Celebrating Freedom With New Jersey’s Ban on Sparklers

The Garden State must be murder-free if the cops have time to stake out fireworks violators.

If it’s forbidden fruit you’re looking for, forget the Garden of Eden. The Garden State offers something so much better. Something that can provide a spark, light up your life, and keep your flame burning bright: It’s a sparkler. And they’re illegal—statewide. So if it’s fun you’re looking for this Fourth of July, be careful of lighting those nefarious instruments of destruction. Unlike merely incurring original sin, possession of sparklers is far worse and results in fines and a possible trip to Jersey prison.

The real sin, however, isn’t even that sparklers are banned, but the effort put into enforcing that law. New Jersey is apparently the safest state in the Union because, given the sizable state police resources used to combat fireworks, it must be free of murders, rapes, robberies and drugs.

In case you’re wondering, fireworks always rank right up there as one of the most pressing issues, along with curbing your dog and jaywalking. Clearly, controlling the possession and transportation of such items of mass destruction is paramount in the Garden State.

The threat of New Jerseyans enjoying themselves over the Fourth of July holiday is so great, and so irksome to government, that undercover storm troopers—sorry, meant “state” troopers—are being sent across enemy lines (the Jersey-Pennsylvania border) to stake out the parking lots of fireworks stores. There, they lie in wait for consumers with Jersey tags. After stealthily tracking those individuals on their return trip, they radio ahead to marked units on the down side of the bridge who nail the lawbreakers. In doing so, they perpetuate the public’s feeling that too many police are being used as revenue collectors.

In all fairness, though, it’s not like New Jersey has the most dangerous city in America to worry about.

Oh, wait. Camden.

Which can only mean that Camden is no longer dangerous, and that its residents are safe walking down the street.

But since all one needs to do is read the headlines to know Camden is dreadful as ever, can it really be that New Jersey’s leaders willingly place more emphasis on controlling sparklers than they do on preventing people from getting shot?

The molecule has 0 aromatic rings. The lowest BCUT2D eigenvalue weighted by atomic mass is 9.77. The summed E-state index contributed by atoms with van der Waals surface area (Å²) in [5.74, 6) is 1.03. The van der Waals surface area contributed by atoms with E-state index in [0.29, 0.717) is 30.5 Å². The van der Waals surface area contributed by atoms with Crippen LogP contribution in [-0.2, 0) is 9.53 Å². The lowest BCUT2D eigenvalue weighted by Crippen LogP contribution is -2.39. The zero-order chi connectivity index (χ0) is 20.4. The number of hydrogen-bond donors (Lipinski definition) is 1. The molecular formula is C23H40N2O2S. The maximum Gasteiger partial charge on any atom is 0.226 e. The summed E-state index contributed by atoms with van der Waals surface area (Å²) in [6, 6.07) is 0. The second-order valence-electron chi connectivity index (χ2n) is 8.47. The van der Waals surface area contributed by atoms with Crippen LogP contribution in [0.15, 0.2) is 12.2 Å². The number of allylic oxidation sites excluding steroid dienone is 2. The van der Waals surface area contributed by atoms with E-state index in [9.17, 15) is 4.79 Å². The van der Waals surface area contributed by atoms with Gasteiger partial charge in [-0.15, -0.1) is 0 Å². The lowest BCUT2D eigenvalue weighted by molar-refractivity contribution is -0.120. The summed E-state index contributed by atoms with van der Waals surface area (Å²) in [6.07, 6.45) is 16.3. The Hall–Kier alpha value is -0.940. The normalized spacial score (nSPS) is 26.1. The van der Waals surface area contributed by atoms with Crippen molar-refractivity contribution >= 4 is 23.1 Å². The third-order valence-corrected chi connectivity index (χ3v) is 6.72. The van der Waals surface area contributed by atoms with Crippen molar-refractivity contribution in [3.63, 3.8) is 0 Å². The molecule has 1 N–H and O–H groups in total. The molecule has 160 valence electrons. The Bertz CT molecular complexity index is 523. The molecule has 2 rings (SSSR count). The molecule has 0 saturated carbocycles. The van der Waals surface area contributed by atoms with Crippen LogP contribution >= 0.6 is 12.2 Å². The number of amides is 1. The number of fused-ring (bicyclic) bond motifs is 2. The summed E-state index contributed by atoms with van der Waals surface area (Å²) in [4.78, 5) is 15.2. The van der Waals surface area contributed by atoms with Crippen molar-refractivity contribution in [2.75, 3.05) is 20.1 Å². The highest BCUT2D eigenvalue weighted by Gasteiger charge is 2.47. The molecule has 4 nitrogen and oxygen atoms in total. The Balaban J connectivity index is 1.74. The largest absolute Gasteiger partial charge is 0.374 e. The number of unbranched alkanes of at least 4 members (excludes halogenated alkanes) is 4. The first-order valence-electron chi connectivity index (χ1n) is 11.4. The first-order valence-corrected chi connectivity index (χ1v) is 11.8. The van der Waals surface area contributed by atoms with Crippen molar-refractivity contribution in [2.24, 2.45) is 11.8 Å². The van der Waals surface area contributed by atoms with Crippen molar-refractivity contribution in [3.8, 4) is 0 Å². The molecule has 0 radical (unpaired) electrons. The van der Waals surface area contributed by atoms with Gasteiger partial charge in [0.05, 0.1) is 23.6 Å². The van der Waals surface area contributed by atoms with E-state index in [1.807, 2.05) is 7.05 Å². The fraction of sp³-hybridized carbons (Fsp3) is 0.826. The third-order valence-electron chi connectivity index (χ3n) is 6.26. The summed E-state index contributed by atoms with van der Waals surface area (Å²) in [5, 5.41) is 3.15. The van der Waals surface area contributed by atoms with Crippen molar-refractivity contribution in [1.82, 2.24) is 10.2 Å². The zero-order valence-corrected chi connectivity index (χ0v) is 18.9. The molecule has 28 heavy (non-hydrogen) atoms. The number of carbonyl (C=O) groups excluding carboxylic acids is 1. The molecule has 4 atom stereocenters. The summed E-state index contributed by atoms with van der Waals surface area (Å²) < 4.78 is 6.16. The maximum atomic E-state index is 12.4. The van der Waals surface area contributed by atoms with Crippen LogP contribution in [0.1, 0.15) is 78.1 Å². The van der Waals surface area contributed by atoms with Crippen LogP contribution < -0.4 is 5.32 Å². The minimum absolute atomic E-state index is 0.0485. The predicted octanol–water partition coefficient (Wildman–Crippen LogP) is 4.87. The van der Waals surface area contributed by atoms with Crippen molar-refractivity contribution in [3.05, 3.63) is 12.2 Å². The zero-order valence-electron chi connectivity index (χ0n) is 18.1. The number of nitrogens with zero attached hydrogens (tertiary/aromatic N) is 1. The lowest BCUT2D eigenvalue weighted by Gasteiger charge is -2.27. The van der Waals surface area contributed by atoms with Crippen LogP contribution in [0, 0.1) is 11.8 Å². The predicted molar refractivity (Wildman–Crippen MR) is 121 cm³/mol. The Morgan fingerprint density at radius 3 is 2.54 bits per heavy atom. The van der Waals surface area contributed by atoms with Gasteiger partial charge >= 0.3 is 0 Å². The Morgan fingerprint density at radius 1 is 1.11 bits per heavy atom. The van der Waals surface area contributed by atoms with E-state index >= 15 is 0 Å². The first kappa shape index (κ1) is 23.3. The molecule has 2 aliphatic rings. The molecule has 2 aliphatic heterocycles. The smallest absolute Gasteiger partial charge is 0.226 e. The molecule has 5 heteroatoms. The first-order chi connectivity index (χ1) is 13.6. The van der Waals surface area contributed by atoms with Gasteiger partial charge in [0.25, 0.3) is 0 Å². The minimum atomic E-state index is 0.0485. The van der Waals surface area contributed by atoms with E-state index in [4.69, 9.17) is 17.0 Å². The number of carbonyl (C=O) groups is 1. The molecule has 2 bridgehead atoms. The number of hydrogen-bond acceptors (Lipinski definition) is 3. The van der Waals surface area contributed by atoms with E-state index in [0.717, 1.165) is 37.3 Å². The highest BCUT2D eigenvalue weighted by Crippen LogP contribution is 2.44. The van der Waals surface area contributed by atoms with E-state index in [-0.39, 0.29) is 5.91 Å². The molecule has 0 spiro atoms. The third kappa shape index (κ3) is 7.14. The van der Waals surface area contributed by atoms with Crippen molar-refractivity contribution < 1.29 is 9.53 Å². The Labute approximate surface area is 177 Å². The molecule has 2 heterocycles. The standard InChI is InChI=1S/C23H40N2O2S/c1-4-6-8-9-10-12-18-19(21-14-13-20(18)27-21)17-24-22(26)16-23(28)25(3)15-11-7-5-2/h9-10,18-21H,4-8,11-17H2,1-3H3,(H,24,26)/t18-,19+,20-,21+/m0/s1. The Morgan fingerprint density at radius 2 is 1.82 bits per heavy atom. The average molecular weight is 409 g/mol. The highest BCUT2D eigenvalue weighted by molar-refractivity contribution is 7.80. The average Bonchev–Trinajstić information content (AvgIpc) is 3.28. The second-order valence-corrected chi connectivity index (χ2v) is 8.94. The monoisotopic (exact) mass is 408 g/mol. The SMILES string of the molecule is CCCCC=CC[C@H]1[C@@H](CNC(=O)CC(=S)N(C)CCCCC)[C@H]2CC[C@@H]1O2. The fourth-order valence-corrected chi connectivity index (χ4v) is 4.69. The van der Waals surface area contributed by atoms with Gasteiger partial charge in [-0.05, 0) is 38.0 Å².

And it’s not just New Jersey citizens who are being targeted. A driver from Connecticut bought fireworks in Pennsylvania, made several stops after leaving the store, and still got nailed when he crossed into Jersey. New Jersey undercover police are stooping to such a level of deception that they are tracking fellow Americans in another state, potentially for hours on end, after buying fireworks legally. All of this surveillance, mind you, on just the possibility that said person might cross into New Jersey.

New Jersey politicians and bureaucrats even had the audacity to complain to Pennsylvania officials about the “legal loophole” of allowing Jersey residents to buy fireworks in Pennsylvania since they are illegal in New Jersey.

Loophole? It’s not a loophole. It’s freedom, clearly a principle that exists in small quantities in the Garden State. What right does an official in New Jersey have to tell its citizens that they cannot engage in a legal activity in another state? Where does the government’s power grab end?

And let’s be perfectly honest. The regulations banning fireworks in New Jersey do not stem from preventing forest fires. Instead, they are all about a paternalistic notion that government, not the people, knows best. Even though the vast majority of revelers use fireworks with care and caution, and accidents are rare, the New Jersey government doesn’t believe that is enough. Playing right into America’s culture of fear, NJ thinks nanny-state intervention will eliminate the “risk of getting hurt.”

What’s next? Banning skateboards? How about making the minimum driving age 25? Or mandating that coffee can only be served at a lukewarm 75 degrees to prevent burns?

The irony of these Gestapo-like tactics is that they illustrate the beauty of America: No one has to live in New Jersey. If a state’s power becomes too onerous, one can move without asking permission and without retribution. And it’s precisely why the “Red-Blue” divide in this country is becoming wider than ever. Blue states continue to over-regulate and over-tax, while red states offer a freer environment in which to work and live. The statistics don’t lie—over the past several decades, the states with booming populations, the highest job creation, and the most robust economies are red. And that is why their electoral clout is growing, while blue states are singing the blues as their national relevance diminishes.

The fact that we have such a choice is uniquely American.

So be glad you don’t live in the People’s Republic of New Jersey. But if you do, have a great time ringing in the freedom of the Fourth by firing up your flashlights. Until they get banned too.

Happy Independence Day!